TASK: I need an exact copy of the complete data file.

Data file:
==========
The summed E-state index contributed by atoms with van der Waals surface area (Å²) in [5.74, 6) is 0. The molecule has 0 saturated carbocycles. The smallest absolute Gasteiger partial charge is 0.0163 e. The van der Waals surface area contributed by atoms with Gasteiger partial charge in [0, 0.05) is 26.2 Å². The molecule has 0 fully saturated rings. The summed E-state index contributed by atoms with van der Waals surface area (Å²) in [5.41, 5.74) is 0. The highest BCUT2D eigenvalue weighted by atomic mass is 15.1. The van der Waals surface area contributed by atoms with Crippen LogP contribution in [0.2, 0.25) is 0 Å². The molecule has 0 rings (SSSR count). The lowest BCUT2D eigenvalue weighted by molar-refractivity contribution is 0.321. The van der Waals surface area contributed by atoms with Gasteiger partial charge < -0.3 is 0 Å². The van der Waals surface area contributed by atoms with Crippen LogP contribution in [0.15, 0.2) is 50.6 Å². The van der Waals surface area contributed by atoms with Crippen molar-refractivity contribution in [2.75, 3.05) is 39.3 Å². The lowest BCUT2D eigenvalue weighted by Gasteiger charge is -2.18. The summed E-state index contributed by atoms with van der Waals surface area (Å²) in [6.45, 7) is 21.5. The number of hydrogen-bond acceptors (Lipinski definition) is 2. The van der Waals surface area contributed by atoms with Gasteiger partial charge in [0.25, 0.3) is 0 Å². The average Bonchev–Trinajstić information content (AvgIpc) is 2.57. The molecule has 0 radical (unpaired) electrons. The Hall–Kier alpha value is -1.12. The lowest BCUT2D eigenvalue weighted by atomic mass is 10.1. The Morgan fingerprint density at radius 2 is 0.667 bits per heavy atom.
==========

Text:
The summed E-state index contributed by atoms with van der Waals surface area (Å²) in [5.74, 6) is 0. The molecule has 0 saturated carbocycles. The smallest absolute Gasteiger partial charge is 0.0163 e. The van der Waals surface area contributed by atoms with Gasteiger partial charge in [0, 0.05) is 26.2 Å². The molecule has 0 fully saturated rings. The summed E-state index contributed by atoms with van der Waals surface area (Å²) in [5.41, 5.74) is 0. The highest BCUT2D eigenvalue weighted by atomic mass is 15.1. The van der Waals surface area contributed by atoms with Crippen LogP contribution in [0.2, 0.25) is 0 Å². The molecule has 0 rings (SSSR count). The lowest BCUT2D eigenvalue weighted by molar-refractivity contribution is 0.321. The van der Waals surface area contributed by atoms with Gasteiger partial charge < -0.3 is 0 Å². The van der Waals surface area contributed by atoms with Crippen LogP contribution in [0.15, 0.2) is 50.6 Å². The van der Waals surface area contributed by atoms with Crippen molar-refractivity contribution in [2.75, 3.05) is 39.3 Å². The lowest BCUT2D eigenvalue weighted by Gasteiger charge is -2.18. The summed E-state index contributed by atoms with van der Waals surface area (Å²) in [6.45, 7) is 21.5. The number of hydrogen-bond acceptors (Lipinski definition) is 2. The van der Waals surface area contributed by atoms with Gasteiger partial charge in [0.25, 0.3) is 0 Å². The average Bonchev–Trinajstić information content (AvgIpc) is 2.57. The molecule has 0 radical (unpaired) electrons. The Hall–Kier alpha value is -1.12. The lowest BCUT2D eigenvalue weighted by atomic mass is 10.1. The Morgan fingerprint density at radius 2 is 0.667 bits per heavy atom.